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    Seems relevant to mention, "There is a book called “The Book of Jasher” today, although it is not the same book as mentioned in the Old Testament. It is an eighteenth-century forgery that alleges to be a translation of the “lost” Book of Jasher by Alcuin, an eighth-century English scholar. " Got Questions
    – MCW
    Aug 6, 2019 at 9:08

I agree with Sempaiscuba's answer. I do not think the events referred to in the question are historical and can only add snippets of related facts.

Going by such Egyptology and basic hieroglyphics and Ancient Egyptian language as I have read and studied (mainly Manley & Collier How to read Egyptian Hieroglphics and Manley Egyptian Hieroglphs for complete Beginners) the normal Egyptian words for the King of Egypt on Egyptian Monuments certainly down to the end of the New Kingdom were: 'Nsw' (their script normally only wrote consonants so it is customary to pronounce it 'Nesoo'. For simplicity I shall use only pronounceable forms of words below) which meant the King of Egypt in his religious role and 'Bity' (represented by a bee hieroglyph) meaning the king in his secular role.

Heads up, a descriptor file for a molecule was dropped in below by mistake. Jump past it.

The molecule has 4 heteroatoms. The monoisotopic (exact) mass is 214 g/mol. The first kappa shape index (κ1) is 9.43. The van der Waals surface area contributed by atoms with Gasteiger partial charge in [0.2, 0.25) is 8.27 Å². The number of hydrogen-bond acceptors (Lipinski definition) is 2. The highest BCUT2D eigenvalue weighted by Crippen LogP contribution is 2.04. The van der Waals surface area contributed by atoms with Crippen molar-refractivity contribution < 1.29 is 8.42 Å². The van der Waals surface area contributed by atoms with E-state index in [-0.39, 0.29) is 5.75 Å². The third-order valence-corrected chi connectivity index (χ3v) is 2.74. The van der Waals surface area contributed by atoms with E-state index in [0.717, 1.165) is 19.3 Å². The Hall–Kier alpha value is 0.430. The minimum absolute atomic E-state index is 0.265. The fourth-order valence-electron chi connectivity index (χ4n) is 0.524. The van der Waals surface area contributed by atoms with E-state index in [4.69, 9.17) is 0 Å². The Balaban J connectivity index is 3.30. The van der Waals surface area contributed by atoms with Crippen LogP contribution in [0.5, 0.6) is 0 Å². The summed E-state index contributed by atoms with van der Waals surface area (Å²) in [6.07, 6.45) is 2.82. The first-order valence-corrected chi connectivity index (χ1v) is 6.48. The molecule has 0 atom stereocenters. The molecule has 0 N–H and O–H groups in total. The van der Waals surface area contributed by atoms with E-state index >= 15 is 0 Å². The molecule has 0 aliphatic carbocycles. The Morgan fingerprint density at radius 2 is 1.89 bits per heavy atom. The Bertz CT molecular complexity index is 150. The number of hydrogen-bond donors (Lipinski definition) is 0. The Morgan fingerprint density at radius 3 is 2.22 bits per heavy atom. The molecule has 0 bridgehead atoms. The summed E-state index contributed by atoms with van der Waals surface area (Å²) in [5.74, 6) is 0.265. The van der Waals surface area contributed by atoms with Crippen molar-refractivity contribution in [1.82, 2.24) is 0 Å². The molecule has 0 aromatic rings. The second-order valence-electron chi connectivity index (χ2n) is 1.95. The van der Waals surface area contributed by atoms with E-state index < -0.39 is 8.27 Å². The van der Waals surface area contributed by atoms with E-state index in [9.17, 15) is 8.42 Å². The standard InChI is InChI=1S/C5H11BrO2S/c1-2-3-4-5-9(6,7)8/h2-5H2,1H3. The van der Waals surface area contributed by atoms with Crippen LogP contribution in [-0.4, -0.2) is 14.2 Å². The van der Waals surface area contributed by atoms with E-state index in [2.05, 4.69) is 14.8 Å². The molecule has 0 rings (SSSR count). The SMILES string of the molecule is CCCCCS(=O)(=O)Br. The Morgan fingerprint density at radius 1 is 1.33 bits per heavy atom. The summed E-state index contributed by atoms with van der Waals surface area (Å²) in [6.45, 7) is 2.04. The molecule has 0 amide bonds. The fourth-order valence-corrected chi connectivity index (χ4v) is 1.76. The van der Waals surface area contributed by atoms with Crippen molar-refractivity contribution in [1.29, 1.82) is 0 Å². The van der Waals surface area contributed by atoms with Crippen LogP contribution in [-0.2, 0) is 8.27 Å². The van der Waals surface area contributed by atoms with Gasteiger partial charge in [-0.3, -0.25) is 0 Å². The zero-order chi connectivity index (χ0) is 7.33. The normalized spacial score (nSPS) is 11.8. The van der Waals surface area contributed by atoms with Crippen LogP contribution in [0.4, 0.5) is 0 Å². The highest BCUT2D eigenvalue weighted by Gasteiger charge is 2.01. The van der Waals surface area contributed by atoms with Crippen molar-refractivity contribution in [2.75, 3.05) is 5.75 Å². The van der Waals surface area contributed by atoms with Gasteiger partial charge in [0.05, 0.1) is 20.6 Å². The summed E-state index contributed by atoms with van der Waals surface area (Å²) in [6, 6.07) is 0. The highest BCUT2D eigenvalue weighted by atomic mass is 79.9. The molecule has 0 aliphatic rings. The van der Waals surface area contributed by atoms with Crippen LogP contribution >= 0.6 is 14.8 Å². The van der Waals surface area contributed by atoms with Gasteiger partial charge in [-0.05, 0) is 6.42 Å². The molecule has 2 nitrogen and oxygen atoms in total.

Among themselves in Egyptian they referred to foreign kings as 'Wer', the same title given to important non-royal Egyptians like provincial governors. This implied that all foreign kings were rightfully subject to the king of Egypt, who was the only proper king. For the purpose of external relations the Egyptians generally wrote in other languages, in which they were more diplomatic.

Egyptian Kings also used the titles 'Netjer Nefer' (=the good god or perfect god) and 'Neb Tawy' (Neb meaning Lord and Tawy being the 'dual' form of the word for land, so 'Lord of the Two Lands') which referred either to Upper and Lower Egypt i.e. the Nile Valley and Nile Delta or perhaps to the East and West banks of the Nile.

'Per', a masculine noun, was the word for house. 'Per aa' meant Great House and began to be used as a term for the King's Court, which is the origin of the Hebrew biblical word 'Pharoah'.

I do not recall anyone called 'Rikayon' or 'Nimrod' being mentioned in the Egyptology I have studied.